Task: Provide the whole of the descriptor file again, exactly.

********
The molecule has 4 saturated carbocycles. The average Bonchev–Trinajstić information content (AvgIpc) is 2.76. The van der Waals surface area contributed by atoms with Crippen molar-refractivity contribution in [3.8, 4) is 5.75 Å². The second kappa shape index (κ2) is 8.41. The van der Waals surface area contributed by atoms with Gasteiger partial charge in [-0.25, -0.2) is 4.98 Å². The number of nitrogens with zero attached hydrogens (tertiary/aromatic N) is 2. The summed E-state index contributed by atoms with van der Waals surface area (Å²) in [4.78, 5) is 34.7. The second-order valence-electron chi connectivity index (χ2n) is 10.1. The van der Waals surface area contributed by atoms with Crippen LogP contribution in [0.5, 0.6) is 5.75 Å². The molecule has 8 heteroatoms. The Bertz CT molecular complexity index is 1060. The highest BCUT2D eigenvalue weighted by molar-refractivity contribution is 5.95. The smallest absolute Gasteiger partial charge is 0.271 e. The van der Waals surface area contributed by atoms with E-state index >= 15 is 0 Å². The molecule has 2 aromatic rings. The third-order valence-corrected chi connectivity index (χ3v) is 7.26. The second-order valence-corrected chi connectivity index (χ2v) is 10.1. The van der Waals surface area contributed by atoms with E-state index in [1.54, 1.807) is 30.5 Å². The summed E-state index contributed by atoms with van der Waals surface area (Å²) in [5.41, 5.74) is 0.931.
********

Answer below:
The molecule has 4 saturated carbocycles. The average Bonchev–Trinajstić information content (AvgIpc) is 2.76. The van der Waals surface area contributed by atoms with Crippen molar-refractivity contribution in [3.8, 4) is 5.75 Å². The second kappa shape index (κ2) is 8.41. The van der Waals surface area contributed by atoms with Gasteiger partial charge in [-0.25, -0.2) is 4.98 Å². The number of nitrogens with zero attached hydrogens (tertiary/aromatic N) is 2. The summed E-state index contributed by atoms with van der Waals surface area (Å²) in [4.78, 5) is 34.7. The second-order valence-electron chi connectivity index (χ2n) is 10.1. The van der Waals surface area contributed by atoms with Crippen LogP contribution in [0.5, 0.6) is 5.75 Å². The molecule has 8 heteroatoms. The Bertz CT molecular complexity index is 1060. The highest BCUT2D eigenvalue weighted by molar-refractivity contribution is 5.95. The smallest absolute Gasteiger partial charge is 0.271 e. The van der Waals surface area contributed by atoms with E-state index >= 15 is 0 Å². The molecule has 2 aromatic rings. The third-order valence-corrected chi connectivity index (χ3v) is 7.26. The second-order valence-corrected chi connectivity index (χ2v) is 10.1. The van der Waals surface area contributed by atoms with E-state index in [1.54, 1.807) is 30.5 Å². The summed E-state index contributed by atoms with van der Waals surface area (Å²) in [5.41, 5.74) is 0.931.